Boy In the Hood

This is an article that my friend Jay Watson wrote for his website Refried Times:


I once heard a speaker talk about the difference between knowing and experiencing. He said his mother used to tell him there were starving children in Africa, and they would have no problem eating the meatloaf that had been put before him; who hasn’t had that experience. I’m not real sure who invented meatloaf, but in my book, no rewards for them. The speaker went on later to say, that it wasn’t until he stepped off a worn out bus into a small town in Africa and held a child dying of starvation in his arms that he experienced it. Big difference between knowing and experiencing.

One of my friends I roomed with in college, moved from Texas to Memphis, Tennessee, for a church plant a few years ago. I knew all about it. He had told me about the house he lived in, where it was, all about his family, and some exciting things that had been in the works at his church. I had politely listened, shared my stories with him, then would hang up the phone and go back to my life. John had been a close friend for over a decade, and I’ve always figured we’d be friends for a few more, but it wasn’t until I experienced a small weekend in his life that I realized the amazing things he is a part of.

You know that neighborhood you pass by on the interstate and are thankful you don’t live anywhere near? That is where John and his wife Ashleigh have made a conscious choice to live and interact with everyone around them – an attempt to be salt and light. His family lives upon the very ground that once held the first housing projects created for government housing in the United States. Among one of the poorest zip codes, the government felt the need to tear down the projects and build houses and a neighborhood that might have a chance. John’s neighbors are on assisted living, some of them having trouble paying rent at barely 30.00 a month.

I visited John with a church group. We were coming to Memphis to be salt and light for a weekend. Upon arriving, I met John’s new best friend. Tony is thirteen years old, and lives a few streets over. Tony has seven brothers and sisters, and his mom carries the financial and parental load for all of them. Tony’s mom doesn’t miss work; she can’t afford to miss one day.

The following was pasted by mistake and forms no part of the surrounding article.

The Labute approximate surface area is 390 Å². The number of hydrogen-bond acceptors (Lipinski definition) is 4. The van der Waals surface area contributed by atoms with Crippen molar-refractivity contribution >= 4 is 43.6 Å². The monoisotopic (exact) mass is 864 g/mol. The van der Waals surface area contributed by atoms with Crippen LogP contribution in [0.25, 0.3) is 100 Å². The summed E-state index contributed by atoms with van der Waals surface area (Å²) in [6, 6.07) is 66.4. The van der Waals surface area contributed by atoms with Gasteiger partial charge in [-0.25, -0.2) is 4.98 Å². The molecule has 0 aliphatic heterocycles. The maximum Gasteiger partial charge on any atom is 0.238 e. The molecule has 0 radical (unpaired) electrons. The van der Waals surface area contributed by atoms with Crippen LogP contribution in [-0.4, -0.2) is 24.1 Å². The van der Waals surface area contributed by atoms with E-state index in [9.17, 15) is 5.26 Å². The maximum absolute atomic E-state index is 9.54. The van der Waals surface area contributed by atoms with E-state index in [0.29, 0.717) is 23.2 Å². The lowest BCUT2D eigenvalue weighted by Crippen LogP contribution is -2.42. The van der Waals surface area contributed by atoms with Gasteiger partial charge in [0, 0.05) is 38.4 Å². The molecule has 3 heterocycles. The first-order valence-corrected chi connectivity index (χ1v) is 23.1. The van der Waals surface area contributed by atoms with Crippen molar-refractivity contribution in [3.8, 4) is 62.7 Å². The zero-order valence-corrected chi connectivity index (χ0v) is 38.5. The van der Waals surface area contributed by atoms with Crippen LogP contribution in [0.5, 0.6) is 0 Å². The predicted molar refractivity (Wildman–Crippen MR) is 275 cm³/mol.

My group fell in love with Tony. He was a love-able comedian who brought laughter and fun wherever he went. It was almost as though he had come on the trip with us. I could see why John and his family enjoyed having him around.

While my group picked up trash and helped to straighten up a place where most had given up on years ago, I sat and watched John interact with Tony. Tony loved John, and his children. John’s oldest son is two and Tony watched out for him like a mother hen. While I was watching this and thinking of the difference John’s family might make on Tony, John leaned over to me and said, “About seven months ago, Tony stole my credit card, and charged four thousand dollars to it.”

Stunned, I thought about what I would have done. I asked John what happened after that, he said, “We cried, we took everything back, and it took several months to earn trust again.” As much as race is a factor to overcome, class is the ultimate cultural barrier. Thinking about whether I would let my children even visit this tough a place, I watched John bringing hope to little Tony. John was practicing forgiveness and discipline in a lasting way.

Our group participated in a block party, and fed hundreds, we put on a choir performance with lights, and smoke, and of course pizza. Hundreds more came to that, and several made decisions for Christ. We left with a smile on our face for being salt and light over the weekend. John took the names of the people that started their journey with Christ, and will follow up with them. At the end of every event, or if anyone would ask, we’d point them to John and tell them he lives right down the street.

On the way out, I asked him about Tony. John told me, “If we can get him out and off to college, educate and disciple him, the goal is to bring him back to this neighborhood, and help him to make a difference right here in the place where he’s from.” I thought about the task before John. It isn’t short term, or temporary, but a journey to transformational living for a young man that happened to live a couple of streets over from someone who wouldn’t have normally lived there.

I thought about how hard all of this would be, as I drove back to my suburb nestled in safety. I will never forget my experience, and knowing will never be the same. I saw something in John and Tony that I see less and less of these days: joy.


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